Dr. Steve Kramer is the President and Chief Scientist of Paragon Science, Inc. Drawing upon his research and consulting experience in the academic, business, and government fields, Dr. Kramer sets the research and business directions for the company. He founded Paragon Science with the goal of developing cutting-edge technologies to aid in the counter-terrorism efforts of the United States and has since expanded Paragon Science’s scope to focus on providing valuable business intelligence in the commercial data-mining industry.
In 2005, Dr. Kramer started his current research in graph theory, network analysis, and complex systems theory, yielding Paragon’s patent-pending dynamic anomaly detection technologies. He has performed data-mining consulting work for multiple clients, including The Advisory Board, Digital Motorworks, RetailMeNot, and Vast.com. He presented his paper “Anomaly detection in extremist web forums using a dynamical systems approach” at the 2010 ACM SIGKDD Workshop on Intelligence and Security Informatics (ISI-KDD 2010) and at the Pentagon. He also recently served as a program committee member and paper reviewer for IEEE International Conferences on Intelligence and Security Informatics 2011,IEEE International Conferences on Intelligence and Security Informatics 2012, ACM SIGKDD Workshop on Intelligence and Security Informatics 2012, IEEE Intelligence and Security Informatics 2013, and FOSINT-SI 2013 (International Symposium on Foundations of Open Source Intelligence and Security Informatics).
A native of Los Alamos, New Mexico, he worked during six summers at Los Alamos National Laboratory in the Computing Division and the Applied Theoretical Physics Division. In May 1987, he graduated summa cum laude with a B.A. in physics and mathematics from Trinity University in San Antonio, Texas, where he earned membership in Phi Beta Kappa. Working under Prof. Michael Marder in the Center for Nonlinear Dynamics at the University of Texas at Austin, he earned his Ph.D. in physics in May 1993. His dissertation on nonlinear models of rivers and river networks involved pattern formation in complex systems; computational physics; numerical solutions of nonlinear partial differential equations; and visualization of three-dimensional, time-dependent data.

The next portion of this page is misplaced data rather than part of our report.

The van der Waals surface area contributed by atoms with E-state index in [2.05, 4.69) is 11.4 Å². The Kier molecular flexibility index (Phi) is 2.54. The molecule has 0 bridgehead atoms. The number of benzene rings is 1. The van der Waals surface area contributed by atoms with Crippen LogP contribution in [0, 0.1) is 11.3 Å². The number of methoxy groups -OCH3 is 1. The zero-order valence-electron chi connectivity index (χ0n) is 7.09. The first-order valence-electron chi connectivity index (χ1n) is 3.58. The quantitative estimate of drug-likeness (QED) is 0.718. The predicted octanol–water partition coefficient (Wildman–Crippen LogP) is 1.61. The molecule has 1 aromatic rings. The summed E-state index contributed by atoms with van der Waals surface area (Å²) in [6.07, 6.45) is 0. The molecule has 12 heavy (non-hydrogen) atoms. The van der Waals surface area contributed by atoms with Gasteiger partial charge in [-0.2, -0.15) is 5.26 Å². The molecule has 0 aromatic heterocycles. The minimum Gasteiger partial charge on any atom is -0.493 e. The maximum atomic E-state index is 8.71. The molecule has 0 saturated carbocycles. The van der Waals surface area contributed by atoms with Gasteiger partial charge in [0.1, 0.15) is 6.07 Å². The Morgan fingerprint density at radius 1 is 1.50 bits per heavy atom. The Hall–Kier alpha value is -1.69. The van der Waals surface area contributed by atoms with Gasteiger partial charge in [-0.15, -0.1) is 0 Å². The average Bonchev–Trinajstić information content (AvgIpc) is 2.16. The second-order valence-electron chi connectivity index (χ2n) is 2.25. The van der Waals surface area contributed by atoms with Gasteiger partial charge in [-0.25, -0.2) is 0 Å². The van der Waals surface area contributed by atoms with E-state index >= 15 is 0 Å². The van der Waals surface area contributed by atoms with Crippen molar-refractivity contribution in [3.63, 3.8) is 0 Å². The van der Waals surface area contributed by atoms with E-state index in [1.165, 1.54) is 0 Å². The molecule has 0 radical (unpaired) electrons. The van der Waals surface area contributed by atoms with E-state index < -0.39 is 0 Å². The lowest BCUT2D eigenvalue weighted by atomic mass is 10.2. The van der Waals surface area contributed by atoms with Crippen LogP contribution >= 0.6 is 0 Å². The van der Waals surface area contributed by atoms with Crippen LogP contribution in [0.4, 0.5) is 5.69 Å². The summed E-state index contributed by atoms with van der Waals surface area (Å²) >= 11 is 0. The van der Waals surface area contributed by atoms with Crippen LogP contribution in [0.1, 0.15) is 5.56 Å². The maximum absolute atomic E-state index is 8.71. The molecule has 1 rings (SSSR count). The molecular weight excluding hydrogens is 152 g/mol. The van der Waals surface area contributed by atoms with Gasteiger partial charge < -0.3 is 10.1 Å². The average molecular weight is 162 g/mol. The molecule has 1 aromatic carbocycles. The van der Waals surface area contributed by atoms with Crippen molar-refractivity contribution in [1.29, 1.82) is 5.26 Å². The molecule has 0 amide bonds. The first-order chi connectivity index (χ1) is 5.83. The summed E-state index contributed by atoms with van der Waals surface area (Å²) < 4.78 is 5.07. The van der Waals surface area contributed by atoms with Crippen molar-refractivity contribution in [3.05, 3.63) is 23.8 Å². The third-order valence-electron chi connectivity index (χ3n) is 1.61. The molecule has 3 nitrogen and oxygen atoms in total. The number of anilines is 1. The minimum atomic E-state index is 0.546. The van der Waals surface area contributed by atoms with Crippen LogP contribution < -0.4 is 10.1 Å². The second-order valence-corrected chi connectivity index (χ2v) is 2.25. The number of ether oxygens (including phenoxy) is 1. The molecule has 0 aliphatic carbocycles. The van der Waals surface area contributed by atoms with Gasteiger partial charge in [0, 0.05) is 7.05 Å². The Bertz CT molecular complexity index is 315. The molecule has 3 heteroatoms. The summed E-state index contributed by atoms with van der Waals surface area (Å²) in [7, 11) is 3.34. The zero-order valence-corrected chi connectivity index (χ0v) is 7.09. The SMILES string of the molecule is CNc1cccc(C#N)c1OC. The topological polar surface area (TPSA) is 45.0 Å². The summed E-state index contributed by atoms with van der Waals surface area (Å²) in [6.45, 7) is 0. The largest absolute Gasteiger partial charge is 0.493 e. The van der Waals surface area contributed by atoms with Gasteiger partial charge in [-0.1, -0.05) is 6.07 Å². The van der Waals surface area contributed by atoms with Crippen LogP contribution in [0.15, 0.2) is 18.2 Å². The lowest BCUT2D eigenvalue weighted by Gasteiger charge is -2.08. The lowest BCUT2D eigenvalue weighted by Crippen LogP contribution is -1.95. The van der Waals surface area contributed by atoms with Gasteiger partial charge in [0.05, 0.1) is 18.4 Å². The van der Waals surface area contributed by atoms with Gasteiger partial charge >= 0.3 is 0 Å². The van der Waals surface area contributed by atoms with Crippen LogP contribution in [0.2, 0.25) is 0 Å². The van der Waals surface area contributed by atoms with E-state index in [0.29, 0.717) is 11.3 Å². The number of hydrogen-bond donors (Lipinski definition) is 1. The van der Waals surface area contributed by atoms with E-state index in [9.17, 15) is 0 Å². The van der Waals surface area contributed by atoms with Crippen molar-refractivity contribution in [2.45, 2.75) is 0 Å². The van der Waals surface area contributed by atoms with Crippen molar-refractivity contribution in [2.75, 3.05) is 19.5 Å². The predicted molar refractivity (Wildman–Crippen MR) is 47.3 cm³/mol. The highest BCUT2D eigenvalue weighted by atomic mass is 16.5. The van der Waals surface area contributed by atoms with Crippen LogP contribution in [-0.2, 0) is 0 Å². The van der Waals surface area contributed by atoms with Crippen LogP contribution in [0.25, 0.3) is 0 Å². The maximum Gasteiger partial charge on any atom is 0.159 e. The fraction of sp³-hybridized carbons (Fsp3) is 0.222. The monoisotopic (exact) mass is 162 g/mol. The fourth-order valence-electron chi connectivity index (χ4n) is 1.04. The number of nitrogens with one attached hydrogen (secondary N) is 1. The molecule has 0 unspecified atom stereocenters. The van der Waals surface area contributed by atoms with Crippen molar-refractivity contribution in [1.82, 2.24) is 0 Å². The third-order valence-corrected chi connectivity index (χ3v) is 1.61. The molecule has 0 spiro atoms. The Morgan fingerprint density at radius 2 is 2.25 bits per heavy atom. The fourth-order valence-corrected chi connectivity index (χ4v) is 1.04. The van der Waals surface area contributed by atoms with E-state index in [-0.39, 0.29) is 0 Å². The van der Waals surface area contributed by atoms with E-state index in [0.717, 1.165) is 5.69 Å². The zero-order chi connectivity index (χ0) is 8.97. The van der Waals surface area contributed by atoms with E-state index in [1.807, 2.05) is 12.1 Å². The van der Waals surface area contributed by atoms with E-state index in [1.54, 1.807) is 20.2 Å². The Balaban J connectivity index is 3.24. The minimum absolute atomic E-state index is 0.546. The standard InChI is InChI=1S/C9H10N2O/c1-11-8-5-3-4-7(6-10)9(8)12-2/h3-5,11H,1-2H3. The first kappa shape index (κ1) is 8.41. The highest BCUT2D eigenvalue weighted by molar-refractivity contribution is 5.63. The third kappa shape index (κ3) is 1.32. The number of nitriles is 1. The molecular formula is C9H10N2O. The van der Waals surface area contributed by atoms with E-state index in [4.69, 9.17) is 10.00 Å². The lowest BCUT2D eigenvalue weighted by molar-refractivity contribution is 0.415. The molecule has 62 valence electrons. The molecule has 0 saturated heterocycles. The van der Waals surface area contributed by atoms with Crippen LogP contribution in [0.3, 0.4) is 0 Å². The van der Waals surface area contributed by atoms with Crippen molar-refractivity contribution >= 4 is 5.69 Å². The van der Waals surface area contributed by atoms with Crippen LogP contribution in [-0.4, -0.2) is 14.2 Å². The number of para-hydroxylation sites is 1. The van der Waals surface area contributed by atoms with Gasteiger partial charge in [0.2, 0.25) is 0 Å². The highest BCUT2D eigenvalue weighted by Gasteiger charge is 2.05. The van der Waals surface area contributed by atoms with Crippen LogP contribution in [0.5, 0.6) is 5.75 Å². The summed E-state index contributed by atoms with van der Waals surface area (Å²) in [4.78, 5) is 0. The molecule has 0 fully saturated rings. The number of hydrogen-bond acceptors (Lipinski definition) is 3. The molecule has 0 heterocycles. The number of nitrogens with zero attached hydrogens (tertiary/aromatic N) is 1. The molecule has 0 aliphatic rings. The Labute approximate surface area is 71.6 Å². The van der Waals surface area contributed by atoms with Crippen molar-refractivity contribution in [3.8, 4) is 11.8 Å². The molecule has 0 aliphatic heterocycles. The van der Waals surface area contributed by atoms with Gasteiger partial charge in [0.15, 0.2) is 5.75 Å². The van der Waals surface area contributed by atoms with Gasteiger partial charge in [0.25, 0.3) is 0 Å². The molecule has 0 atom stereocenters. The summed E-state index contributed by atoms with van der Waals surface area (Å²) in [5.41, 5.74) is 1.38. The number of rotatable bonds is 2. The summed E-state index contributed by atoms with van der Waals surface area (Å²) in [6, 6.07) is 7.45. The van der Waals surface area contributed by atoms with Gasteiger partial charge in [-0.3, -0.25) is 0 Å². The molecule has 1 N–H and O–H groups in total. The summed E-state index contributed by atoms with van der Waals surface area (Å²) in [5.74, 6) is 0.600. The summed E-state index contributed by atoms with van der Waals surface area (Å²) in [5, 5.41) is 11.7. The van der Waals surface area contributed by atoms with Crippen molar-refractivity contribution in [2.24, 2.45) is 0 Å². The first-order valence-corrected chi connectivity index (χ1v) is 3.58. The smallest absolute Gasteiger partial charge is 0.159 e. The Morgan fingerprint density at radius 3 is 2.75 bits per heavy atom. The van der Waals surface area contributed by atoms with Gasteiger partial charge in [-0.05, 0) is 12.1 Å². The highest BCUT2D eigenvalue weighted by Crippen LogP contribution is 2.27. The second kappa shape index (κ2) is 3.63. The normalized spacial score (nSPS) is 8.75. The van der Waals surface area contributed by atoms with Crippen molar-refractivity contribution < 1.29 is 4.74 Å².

From 1993 to 1997, Dr. Kramer performed research under multiple US Air Force SBIR contracts in the areas of computational electromagnetics; computer simulations of imaging systems and optical scanning devices; and numerical calculations of wave propagation applied to radar cross sections, inverse scattering, and interactions of microwaves with biological media.
From 1997 to 2001, Dr. Kramer worked in the e-commerce software industry. As Vice President of Education at Trilogy Software, he led a team of 25 people and oversaw a $1.3M annual budget to deliver technical training and technical documentation to external clients and internal employees. Following his years at Trilogy, he served as Manager of Educational Services at Motive Communications, another software company, before launching Paragon Science.
S. Kramer, “Anomaly detection in extremist web forums using a dynamical systems approach,” accepted to the ACM SIGKDD Workshop on Intelligence and Security Informatics (ISI-KDD 2010), July 25, 2010.
P. Rudolf, S. Kramer, and J. Baxendale, “A software bridge to connect the USAF SRI (Scanning Radiometric Imager) to a model of the eye,” SBIR Phase I Final Report (December 1995).
P. Rudolf, S. Kramer, and J. Baxendale, “Spatial inverse scattering: theory and applications,” SBIR Phase II Final Report (November 1995).
P. Rudolf, S. Kramer, J. Baxendale, and C. Crump, “Virtual optics — a numerical imaging technique,” SBIR Phase I Final Report (May 1994).
Stephen P. Kramer, “Nonlinear models of rivers and river networks,” doctoral dissertation, The University of Texas at Austin (May 1993).
S. Kramer and M. Marder, “Evolution of river networks,” Phys. Rev. Lett. 68, 205 (1992).
R. E. H. Clark, J. Abdallah, Jr., G. Csanak, and S. P. Kramer, “Electron-impact cross sections and coherence parameters for the 6s2 1S – 6s 6p 1P transition in neutral barium,” Phys. Rev. A 40, 2935 (1989).